The collection and analysis of digital data from social media for “sensory-consumer” science has grown rapidly over the last decade, with a “wide range of applications for research studying consumer attitudes, preferences, and sensory responses to food”, according to a recently published review* in the journal Food Research International by food scientists from crown research institute, AgResearch.
“The type of social media material we are talking about here could range from an online review commenting on the taste of a protein bar, to a tweet talking about the carbon footprint of meat,” says AgResearch senior scientist Scott Hutchings.
The AgResearch review looked at the potential of social media research for this purpose, including advantages and disadvantages, and then compared this to more conventional research methods that might include gathering groups of people for consumer testing of a food product in a controlled environment, and providing feedback directly to researchers.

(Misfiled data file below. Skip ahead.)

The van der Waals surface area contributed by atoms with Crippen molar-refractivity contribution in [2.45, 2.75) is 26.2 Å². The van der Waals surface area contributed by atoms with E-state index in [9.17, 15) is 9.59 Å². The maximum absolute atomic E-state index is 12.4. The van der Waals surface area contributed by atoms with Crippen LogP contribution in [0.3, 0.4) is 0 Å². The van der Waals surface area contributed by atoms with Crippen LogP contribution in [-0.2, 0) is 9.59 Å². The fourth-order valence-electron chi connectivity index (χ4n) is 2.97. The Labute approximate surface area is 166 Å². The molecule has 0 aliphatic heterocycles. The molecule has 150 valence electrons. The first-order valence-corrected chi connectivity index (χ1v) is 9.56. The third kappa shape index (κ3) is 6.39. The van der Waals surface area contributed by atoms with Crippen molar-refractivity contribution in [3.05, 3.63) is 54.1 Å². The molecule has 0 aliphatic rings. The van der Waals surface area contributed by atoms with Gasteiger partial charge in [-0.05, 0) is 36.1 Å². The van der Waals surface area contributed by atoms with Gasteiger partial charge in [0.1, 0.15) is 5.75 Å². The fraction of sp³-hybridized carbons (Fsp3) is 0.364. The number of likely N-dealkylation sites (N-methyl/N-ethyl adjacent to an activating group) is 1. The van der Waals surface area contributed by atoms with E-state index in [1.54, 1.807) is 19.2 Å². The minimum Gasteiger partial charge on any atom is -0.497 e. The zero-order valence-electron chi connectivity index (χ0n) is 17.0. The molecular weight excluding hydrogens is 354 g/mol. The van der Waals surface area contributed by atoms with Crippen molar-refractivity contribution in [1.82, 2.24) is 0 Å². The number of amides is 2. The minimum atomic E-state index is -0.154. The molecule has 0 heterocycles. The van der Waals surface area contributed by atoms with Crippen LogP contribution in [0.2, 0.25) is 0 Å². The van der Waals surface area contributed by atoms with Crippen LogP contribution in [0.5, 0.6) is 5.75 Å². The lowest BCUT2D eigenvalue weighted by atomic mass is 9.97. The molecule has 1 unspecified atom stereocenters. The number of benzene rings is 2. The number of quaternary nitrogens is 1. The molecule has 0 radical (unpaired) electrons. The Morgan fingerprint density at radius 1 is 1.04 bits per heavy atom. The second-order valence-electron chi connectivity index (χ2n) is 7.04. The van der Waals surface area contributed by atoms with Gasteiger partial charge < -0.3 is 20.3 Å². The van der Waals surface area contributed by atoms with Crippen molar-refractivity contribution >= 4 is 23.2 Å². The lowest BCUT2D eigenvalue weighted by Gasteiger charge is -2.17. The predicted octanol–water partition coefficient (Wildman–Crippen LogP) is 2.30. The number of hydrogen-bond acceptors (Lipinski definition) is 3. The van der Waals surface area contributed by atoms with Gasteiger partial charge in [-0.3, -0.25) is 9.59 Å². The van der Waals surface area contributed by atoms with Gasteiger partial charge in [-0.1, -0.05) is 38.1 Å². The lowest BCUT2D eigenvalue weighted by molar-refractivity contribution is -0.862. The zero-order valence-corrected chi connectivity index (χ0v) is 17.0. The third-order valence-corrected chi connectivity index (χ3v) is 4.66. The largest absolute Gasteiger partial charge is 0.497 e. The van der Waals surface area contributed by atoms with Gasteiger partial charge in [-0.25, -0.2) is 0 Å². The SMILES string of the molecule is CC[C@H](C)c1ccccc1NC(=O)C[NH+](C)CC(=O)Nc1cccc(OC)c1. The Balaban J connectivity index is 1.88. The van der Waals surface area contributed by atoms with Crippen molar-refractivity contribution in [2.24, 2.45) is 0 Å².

“We found that analysis of social media for this research offers advantages such as scale, accessibility and may present an increased ability to investigate trends over time, as well as easier access to cross-cultural or global insights,” says Dr Hutchings.
“On the flipside, there are disadvantages where it comes to the data from social media, including the significant influence of biases of people posting that are difficult to account for in the science. Often consumers that make up a social media data set are not representative of the general population or target market (for example age, gender, personality biases are common), and in most cases we have no demographic information on who the consumers are in our social media data set. While participant biases can also impact on conventional research methods, they can be more easily overcome when working with those methods.”
“Then there is also the issue of the overall precision of the data from social media being generally inferior to that other research methods.”